The Strange Home Atlas continues to explore the architecture of Timo Penttilä. This is probably the best known of his residential buildings, Hirviniemenranta in Kuusisaari, Helsinki from 1981. Perched on a tiny peninsula on a small island filled with embassies and private villas it is of course quite something special and not intended for ordinary mortals. You notice that when you enter through a gate decorated with a huge elk head sculpture by Kari Juva into a closed courtyard, completely clad in white marble. In the middle of the square is a huge oak tree the architect wanted to leave at the center of an open square. The buildings turn their expensive-looking white marble backs to this square and open each to the sea and to a private beach strip. Finnish architecture is hardly ever glamorous, but this might be as close as it gets.
On the northern side of the square there are a few smaller apartments and two attached houses with a swimming pool downstairs and living quarters upstairs, but the real highlight are two gigantic apartments with swimming pools, spiralling staircases and countless bedroom suites. They are so out of scale with 1980’s housing standards that they were clearly intended for representational uses. One of the apartments is apparently the home of an ambassador. On the shore side of the buildings there is a complicated terrace system on two levels sheltering the private gardens, probably designed so that there is a direct access to the sea from each bedroom via balconies and elevated walkways.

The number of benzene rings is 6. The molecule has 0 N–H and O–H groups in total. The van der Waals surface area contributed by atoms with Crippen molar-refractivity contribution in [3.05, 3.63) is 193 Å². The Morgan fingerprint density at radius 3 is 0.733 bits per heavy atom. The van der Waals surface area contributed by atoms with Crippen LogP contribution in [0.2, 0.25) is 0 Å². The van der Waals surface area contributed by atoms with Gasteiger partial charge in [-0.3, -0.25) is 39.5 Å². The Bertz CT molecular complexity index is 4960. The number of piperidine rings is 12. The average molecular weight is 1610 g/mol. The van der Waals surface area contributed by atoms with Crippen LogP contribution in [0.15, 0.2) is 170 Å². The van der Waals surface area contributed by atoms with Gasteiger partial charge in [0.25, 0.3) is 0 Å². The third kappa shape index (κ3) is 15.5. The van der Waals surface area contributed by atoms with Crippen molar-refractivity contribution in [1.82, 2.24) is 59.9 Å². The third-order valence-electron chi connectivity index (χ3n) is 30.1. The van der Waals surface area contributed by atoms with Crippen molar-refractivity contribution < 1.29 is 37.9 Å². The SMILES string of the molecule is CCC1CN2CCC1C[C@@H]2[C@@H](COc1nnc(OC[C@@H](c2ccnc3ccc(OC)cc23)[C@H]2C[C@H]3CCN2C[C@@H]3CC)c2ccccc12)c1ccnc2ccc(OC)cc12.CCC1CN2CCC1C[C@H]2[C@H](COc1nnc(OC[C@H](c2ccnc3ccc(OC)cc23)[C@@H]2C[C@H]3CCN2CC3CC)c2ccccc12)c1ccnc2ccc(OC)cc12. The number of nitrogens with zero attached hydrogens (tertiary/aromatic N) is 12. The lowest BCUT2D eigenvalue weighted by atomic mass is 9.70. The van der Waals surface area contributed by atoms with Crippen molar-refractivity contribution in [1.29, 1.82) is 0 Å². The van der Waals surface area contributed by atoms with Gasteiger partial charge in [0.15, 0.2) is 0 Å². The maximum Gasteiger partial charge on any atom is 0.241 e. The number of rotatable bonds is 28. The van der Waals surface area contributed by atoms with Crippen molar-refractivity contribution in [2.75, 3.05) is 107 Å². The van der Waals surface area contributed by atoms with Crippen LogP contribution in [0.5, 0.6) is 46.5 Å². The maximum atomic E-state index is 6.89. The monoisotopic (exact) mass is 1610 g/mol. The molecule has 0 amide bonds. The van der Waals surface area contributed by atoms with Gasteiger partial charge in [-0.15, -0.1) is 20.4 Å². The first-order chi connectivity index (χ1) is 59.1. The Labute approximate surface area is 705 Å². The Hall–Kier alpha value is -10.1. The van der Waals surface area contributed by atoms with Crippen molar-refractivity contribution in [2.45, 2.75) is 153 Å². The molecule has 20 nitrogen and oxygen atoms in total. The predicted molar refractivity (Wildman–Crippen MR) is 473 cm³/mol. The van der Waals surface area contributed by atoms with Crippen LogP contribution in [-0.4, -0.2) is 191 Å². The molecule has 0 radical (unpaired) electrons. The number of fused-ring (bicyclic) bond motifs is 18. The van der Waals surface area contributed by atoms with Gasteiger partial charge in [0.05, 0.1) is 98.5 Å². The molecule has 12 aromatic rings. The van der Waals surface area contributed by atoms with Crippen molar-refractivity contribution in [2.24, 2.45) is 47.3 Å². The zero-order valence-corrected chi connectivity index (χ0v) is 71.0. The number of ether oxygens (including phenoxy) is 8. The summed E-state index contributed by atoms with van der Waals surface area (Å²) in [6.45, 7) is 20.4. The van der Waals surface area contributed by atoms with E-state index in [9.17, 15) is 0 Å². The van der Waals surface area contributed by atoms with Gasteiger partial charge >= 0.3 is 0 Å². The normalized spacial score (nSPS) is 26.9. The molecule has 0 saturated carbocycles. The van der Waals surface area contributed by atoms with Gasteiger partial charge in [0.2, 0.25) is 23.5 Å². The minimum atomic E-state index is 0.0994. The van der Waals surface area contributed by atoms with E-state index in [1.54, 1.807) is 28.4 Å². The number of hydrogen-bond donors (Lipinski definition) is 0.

Alongside Carrara marble Timo Penttilä and architect Heikki Saarela used only very luxurious materials like grey granite, copper and Oregon fir. The details inside and outside also reveal a healthy amount of design work.
The architecture seems partly high-brow (small cultural center), partly high-life (case study house, Los Angeles) and self-confident above everything else. While the architecture language is recognisably Finnish the attitude is not.
There is a strange but evident connection with these buildings and Penttilä’s writings (and their attitudes) from the same period. In the same issue of “Arkkitehti” magazine where these buildings were published in 1982, Timo Penttilä was invited to review the exhibition “Suomi Rakentaa 6”. He does not really bother with the exhibition, but spills out an angry five-page monologue about the inadequacy of the new pluralist architecture around him. In the same fierceness that he used to attack the structuralists a decade earlier, he now claims that the emerging environmentalist attitude is nothing but a praise of mediocrity. He uses the word environmentalism in a broad sense encompassing all that annoys him: post-modern ideas, historicism and a pronounced sensitivity to place.
He can hardly control himself when he states that “preservation is the embodiment of cowardice” and that in the long run the “good environment” (that all architects are all suddenly trying to achieve) will turn out to be prude, boring and welfare-socialist (I don’t know exactly what that means in this regard). He tries to plea for the integrity of good architecture in itself and also for a theoretical structure for 1980’s architecture that is not based on relativism, but probably only managed to upset everybody.
There is a strong ambivalence between this outburst and his built marble outburst. While not mediocre in any way, there is a strong sense of the exact attitudes he disagrees with so strongly: a careful adaptation to the environment, the symbolism of the materials and archetypal forms, and even the quest for a “good environment”.
But surely Penttilä would have hated the fact that this house is now listed by the City Museum as a candidate for future building preservation.
And by the way: those of you who really liked the place: there is actually one apartment on sale at this very moment! And only for 2,9 Million euros.